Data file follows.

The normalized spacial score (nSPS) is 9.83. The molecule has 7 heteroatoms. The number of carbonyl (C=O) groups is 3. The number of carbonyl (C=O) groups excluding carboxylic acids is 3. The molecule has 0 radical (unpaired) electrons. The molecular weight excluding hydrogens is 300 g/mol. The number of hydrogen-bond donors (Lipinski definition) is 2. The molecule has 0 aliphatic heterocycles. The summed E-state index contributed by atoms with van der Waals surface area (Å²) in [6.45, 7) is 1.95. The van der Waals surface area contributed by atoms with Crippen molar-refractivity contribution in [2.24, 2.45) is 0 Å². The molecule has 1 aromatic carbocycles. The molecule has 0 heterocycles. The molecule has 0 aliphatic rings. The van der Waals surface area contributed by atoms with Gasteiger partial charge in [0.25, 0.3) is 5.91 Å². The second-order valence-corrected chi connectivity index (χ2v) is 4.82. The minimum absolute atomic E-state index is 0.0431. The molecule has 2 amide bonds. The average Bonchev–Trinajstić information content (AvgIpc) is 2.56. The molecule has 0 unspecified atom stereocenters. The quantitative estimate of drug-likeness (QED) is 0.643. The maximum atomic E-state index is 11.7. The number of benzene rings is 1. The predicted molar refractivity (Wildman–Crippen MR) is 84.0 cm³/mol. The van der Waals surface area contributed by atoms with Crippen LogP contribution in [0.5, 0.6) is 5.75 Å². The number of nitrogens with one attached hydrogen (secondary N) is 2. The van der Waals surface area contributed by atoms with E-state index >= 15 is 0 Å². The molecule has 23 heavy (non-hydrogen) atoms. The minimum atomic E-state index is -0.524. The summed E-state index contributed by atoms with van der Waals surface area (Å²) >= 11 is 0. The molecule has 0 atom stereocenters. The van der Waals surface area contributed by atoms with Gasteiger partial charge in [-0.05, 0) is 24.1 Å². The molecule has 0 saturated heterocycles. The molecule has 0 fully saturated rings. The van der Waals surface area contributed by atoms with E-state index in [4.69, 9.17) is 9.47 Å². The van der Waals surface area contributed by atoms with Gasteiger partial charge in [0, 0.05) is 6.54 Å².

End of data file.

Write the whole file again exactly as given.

The normalized spacial score (nSPS) is 9.83. The molecule has 7 heteroatoms. The number of carbonyl (C=O) groups is 3. The number of carbonyl (C=O) groups excluding carboxylic acids is 3. The molecule has 0 radical (unpaired) electrons. The molecular weight excluding hydrogens is 300 g/mol. The number of hydrogen-bond donors (Lipinski definition) is 2. The molecule has 0 aliphatic heterocycles. The summed E-state index contributed by atoms with van der Waals surface area (Å²) in [6.45, 7) is 1.95. The van der Waals surface area contributed by atoms with Crippen molar-refractivity contribution in [2.24, 2.45) is 0 Å². The molecule has 1 aromatic carbocycles. The molecule has 0 heterocycles. The molecule has 0 aliphatic rings. The van der Waals surface area contributed by atoms with Gasteiger partial charge in [0.25, 0.3) is 5.91 Å². The second-order valence-corrected chi connectivity index (χ2v) is 4.82. The minimum absolute atomic E-state index is 0.0431. The molecule has 2 amide bonds. The average Bonchev–Trinajstić information content (AvgIpc) is 2.56. The molecule has 0 unspecified atom stereocenters. The quantitative estimate of drug-likeness (QED) is 0.643. The maximum atomic E-state index is 11.7. The number of benzene rings is 1. The predicted molar refractivity (Wildman–Crippen MR) is 84.0 cm³/mol. The van der Waals surface area contributed by atoms with Crippen LogP contribution in [0.5, 0.6) is 5.75 Å². The number of nitrogens with one attached hydrogen (secondary N) is 2. The van der Waals surface area contributed by atoms with E-state index >= 15 is 0 Å². The molecule has 23 heavy (non-hydrogen) atoms. The minimum atomic E-state index is -0.524. The summed E-state index contributed by atoms with van der Waals surface area (Å²) >= 11 is 0. The molecule has 0 atom stereocenters. The van der Waals surface area contributed by atoms with Gasteiger partial charge in [-0.05, 0) is 24.1 Å². The molecule has 0 saturated heterocycles. The molecule has 0 fully saturated rings. The van der Waals surface area contributed by atoms with E-state index in [4.69, 9.17) is 9.47 Å². The van der Waals surface area contributed by atoms with Gasteiger partial charge in [0, 0.05) is 6.54 Å².